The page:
Greg Earl, Jakarta – Indonesia has outlined yet another schedule for its elections next year as horse-trading over the shape of the new electoral system enters a volatile final phase.
A senior government official was quoted yesterday as saying the presidential election would be held on October 28 followed by the swearing in of a new president on November 10.
The new dates supercede suggestions last week that the presidential election could be held around the end of August in what appeared to be a significant concession to government opponents who say President B.J. Habibie is clinging to power too long. The two new dates are each commemorative days for historic events in what appears to be an attempt to give some added respectability to a timetable that will drag out the country's economic recovery.
The economic risks of a long electoral schedule were underlined last week when economic planning officials suggested that Indonesia may not produce a traditional government budget in January for the fiscal year beginning in April, but instead simply extend the current budget until after a new president is elected.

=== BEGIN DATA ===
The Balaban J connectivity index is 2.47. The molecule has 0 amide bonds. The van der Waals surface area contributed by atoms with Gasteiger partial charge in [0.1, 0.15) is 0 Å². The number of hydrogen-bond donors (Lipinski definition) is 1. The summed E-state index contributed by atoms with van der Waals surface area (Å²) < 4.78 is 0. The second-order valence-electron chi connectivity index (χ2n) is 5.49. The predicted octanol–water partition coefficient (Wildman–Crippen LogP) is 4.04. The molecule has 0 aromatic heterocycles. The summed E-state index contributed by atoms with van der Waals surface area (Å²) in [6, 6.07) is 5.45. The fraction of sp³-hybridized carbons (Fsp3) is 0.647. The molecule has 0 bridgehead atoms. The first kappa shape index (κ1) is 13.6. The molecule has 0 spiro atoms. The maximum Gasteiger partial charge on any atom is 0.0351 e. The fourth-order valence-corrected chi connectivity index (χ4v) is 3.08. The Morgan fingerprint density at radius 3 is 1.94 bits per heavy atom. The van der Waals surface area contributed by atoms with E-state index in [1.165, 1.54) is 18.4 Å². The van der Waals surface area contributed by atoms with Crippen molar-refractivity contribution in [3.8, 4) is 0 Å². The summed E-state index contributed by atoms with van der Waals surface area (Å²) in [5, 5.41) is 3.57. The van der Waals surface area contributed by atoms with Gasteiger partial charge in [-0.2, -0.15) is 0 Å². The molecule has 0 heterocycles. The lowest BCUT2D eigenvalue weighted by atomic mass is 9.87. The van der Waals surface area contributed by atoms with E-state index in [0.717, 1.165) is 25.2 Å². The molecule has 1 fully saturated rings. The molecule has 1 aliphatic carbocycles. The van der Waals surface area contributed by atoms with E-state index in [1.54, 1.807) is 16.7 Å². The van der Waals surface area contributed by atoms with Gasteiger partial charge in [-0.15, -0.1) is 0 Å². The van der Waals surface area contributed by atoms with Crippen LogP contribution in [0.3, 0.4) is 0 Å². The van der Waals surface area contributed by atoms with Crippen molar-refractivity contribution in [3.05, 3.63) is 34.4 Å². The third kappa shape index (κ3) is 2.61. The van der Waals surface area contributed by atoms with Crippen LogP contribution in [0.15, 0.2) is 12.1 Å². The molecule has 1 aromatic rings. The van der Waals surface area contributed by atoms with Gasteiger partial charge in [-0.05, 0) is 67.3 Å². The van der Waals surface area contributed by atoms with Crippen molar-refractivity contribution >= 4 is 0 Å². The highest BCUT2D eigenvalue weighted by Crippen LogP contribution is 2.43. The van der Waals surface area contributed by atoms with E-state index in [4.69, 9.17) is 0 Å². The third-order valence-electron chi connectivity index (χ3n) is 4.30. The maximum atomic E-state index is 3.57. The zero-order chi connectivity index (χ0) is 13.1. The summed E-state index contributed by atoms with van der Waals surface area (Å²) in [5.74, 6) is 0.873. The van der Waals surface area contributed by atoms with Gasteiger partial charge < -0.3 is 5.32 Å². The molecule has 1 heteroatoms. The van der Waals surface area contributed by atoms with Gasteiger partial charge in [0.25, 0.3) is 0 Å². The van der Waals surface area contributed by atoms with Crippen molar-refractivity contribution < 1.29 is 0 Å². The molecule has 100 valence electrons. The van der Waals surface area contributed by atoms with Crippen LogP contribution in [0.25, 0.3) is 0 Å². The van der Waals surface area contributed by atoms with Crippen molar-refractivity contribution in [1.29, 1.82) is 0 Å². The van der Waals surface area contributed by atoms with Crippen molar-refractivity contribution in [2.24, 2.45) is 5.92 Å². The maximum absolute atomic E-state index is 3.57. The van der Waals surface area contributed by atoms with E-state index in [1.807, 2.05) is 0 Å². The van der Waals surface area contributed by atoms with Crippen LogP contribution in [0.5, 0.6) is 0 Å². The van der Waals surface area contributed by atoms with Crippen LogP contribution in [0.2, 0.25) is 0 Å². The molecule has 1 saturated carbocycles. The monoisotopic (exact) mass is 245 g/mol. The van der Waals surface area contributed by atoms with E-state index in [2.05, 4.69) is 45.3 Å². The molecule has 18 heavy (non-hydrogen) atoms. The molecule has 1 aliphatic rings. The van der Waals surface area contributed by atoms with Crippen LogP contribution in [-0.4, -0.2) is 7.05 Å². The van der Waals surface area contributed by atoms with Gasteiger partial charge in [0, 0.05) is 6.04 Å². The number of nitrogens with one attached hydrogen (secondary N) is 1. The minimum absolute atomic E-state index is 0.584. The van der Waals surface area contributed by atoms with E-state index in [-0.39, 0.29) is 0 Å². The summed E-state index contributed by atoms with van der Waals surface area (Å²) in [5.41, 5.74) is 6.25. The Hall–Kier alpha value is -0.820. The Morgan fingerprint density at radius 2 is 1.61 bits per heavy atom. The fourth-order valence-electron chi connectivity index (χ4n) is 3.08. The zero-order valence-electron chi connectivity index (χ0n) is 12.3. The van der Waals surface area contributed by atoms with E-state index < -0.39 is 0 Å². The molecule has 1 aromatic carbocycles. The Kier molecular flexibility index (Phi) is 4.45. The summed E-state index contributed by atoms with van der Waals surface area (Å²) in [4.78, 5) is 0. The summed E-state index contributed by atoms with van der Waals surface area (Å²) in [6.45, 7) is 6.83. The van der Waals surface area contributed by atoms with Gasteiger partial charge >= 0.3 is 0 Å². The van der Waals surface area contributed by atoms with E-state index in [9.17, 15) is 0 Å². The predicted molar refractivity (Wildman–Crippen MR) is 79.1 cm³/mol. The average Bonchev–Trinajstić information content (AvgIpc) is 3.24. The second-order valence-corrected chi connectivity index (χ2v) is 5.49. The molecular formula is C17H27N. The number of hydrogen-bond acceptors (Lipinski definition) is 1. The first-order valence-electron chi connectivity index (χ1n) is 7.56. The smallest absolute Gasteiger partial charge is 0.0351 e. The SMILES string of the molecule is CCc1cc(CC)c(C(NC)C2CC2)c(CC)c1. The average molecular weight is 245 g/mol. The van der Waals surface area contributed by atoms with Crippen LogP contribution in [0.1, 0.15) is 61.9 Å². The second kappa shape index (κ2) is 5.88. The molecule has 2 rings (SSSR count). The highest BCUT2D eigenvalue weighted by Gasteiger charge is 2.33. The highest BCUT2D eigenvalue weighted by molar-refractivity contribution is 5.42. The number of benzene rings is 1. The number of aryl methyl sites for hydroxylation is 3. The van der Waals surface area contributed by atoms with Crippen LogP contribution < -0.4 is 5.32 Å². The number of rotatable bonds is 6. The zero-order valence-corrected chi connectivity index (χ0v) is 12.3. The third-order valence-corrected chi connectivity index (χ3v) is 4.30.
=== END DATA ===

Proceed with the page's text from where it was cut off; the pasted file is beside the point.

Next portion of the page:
The election planning gathered more pace at the weekend with the creation of a university-based election monitoring organisation which is likely to be one of several domestic and foreign monitoring groups.
A large group of potential new political parties also held a conference yesterday to inject their views into the House of Assembly debate on election reform which reconvenes today but is dominated by the existing Soeharto-era parties.
While June 7 has been generally accepted as the general election date, there are many uncertainties over the system and several analysts believe that street protests could quickly become more serious if the government does not produce a fair election system.
One controversial issue is whether regional parliaments will also hold elections on that day or whether their representatives in the presidential election assembly will come from the existing bodies that are dominated by the Government's Golkar Party.
Another issue prompting opposition from the new parties is a requirement that to be eligible for the election a party must have branches in half of Indonesia's provinces and local government centres or one million signatures from supporters.
There is also uncertainty about what body will oversee the election and how independent it will be from the government, and no clear agreement on the electoral system although it will be a largely proportional representation system.